Live updates: Facebook whistleblower goes public with her allegations of deception
A Facebook whistleblower says the social network puts profits over safety, and has handed thousands of pages of internal company documents to federal law enforcement.
The former Facebook data scientist revealed her identity in a televised interview on Sunday night.
Who is the whistleblower: Frances Haugen is a specialist in how algorithms affect what we see on social media, and worked at Facebook on a team focused on the spread of election-related misinformation.
The allegations: Haugen says Facebook has misrepresented the prevalence of hate speech on the platform, hid reports on Instagram's impact on teen girls' mental health and more. Read more about her formal complaints.
Facebook's response: The company points to its investment in monitoring for harmful content and disputes the way its research on teen's mental health has been reported in the media.
— The Morning Edition live blog team
(Dana Farrington, Rachel Treisman, Nell Clark and Chris Hopkins)
Editor's note: Facebook is among NPR's financial sponsors.
Facebook, Instagram, Messenger and WhatsApp are all down
Meanwhile, Facebook, its messaging app and two other platforms it owns — Instagram and WhatsApp — all went offline around midday eastern time on Monday, in what appears to be a global outage.
Users are unable to refresh the apps or reach the web pages, getting a server error message instead.
Such outages are not uncommon, but this one comes while Facebook is facing extra scrutiny.
"We’re aware that some people are having trouble accessing our apps and products," tweeted Facebook policy communications director Andy Stone. "We’re working to get things back to normal as quickly as possible, and we apologize for any inconvenience."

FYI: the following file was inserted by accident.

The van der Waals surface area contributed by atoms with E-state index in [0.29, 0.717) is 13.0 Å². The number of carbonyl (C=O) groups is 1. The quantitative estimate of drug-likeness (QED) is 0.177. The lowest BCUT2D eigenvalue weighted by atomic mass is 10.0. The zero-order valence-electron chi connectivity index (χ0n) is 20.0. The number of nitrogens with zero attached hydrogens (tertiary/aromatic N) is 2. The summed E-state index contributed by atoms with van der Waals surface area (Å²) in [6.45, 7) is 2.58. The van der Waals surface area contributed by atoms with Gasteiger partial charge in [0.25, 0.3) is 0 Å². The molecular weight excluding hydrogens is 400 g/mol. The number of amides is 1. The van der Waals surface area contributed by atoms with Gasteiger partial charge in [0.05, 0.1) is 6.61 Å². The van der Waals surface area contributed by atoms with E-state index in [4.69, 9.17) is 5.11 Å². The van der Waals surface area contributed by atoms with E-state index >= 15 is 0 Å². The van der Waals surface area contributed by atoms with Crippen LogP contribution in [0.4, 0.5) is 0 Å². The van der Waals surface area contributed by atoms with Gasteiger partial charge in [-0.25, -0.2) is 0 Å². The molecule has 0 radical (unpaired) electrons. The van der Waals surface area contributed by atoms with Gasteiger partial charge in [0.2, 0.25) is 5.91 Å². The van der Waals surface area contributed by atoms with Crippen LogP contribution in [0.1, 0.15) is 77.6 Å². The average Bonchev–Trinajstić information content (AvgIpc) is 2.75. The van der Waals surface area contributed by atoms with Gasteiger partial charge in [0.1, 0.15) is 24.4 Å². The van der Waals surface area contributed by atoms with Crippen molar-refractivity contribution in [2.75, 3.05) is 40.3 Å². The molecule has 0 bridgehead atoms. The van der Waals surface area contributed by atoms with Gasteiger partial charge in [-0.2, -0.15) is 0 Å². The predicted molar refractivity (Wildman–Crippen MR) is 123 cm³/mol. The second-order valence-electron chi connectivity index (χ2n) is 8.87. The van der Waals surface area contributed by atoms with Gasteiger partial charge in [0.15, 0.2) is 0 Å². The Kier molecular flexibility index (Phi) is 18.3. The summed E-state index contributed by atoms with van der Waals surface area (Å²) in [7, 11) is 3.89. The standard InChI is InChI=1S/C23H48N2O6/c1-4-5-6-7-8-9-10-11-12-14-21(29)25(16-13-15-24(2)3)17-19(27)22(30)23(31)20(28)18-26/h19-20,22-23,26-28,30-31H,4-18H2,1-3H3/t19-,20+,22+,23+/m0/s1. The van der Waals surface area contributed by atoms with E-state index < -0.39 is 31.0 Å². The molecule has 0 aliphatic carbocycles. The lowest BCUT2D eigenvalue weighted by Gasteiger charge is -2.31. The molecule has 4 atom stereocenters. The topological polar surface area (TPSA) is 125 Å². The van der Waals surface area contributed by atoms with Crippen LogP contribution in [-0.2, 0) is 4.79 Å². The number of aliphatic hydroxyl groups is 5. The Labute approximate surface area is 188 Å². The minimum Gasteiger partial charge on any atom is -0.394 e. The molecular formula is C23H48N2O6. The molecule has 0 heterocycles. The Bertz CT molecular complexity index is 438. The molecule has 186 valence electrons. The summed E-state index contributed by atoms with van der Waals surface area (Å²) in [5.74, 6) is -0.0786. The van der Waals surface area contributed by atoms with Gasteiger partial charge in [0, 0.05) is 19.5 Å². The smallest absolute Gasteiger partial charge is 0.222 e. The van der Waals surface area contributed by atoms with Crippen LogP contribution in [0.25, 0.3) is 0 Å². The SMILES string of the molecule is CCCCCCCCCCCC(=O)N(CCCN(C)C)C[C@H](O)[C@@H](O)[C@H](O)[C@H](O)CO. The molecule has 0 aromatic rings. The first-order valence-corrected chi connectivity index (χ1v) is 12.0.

The WhatsApp Twitter account also acknowledged some users are experiencing issues with the app, adding, "We’re working to get things back to normal and will send an update here as soon as possible."
TechCrunch reports that the outage appears to have been caused by a DNS (domain name server) fail.
It explains that has to do with the naming structure behind the web's infrastructure: "So, if you try to navigate to facebook.com right now, the internet won’t know where to find facebook.com."
This is a developing story. Stay tuned for updates.
How to spot fake news for yourself
One of the criticisms of Facebook has long been that it isn't doing enough to tamp down on disinformation and could actually be feeding the wide political divisions in the U.S.
Facebook notes that it has been investing in monitoring harmful content on its platforms, including attempting to combat disinformation.
But fake news is ubiquitous nowadays, and often can be hard to distinguish from real news. Back in 2019, NPR’s Miles Parks and Sylvie Douglis put together a guide on how to spot disinformation for Life Kit. Their tips still hold true:
1. Exercise skepticism
Take in any new information, whether it's the news or on social media or from a buddy at happy hour, with a bit of doubt. Expect the source to prove their work and show how they came to their conclusion. And try to compare information from a number of different outlets, even if you have a favorite.
2. Understand the misinformation landscape
Misinformation, as a concept, isn't new. But the social media platforms are constantly changing in the hopes of increasing their influence in the media world. Those platforms have no financial obligation to tell the truth — their business models depend on user engagement. Reducing your dependence on social media will be good for your news judgment (and your sleep).
3. Pay extra attention when reading about emotionally charged and divisive topics
Misinformation is most effective at creating confusion around hot-button issues and immediate news. Ask yourself: Is this a complicated subject, something that's hitting an emotional trigger? Is it a breaking news story where the facts aren't yet able to be fully assembled? If the answer is yes, then you need to be ultra-skeptical.
4. Investigate what you're reading or seeing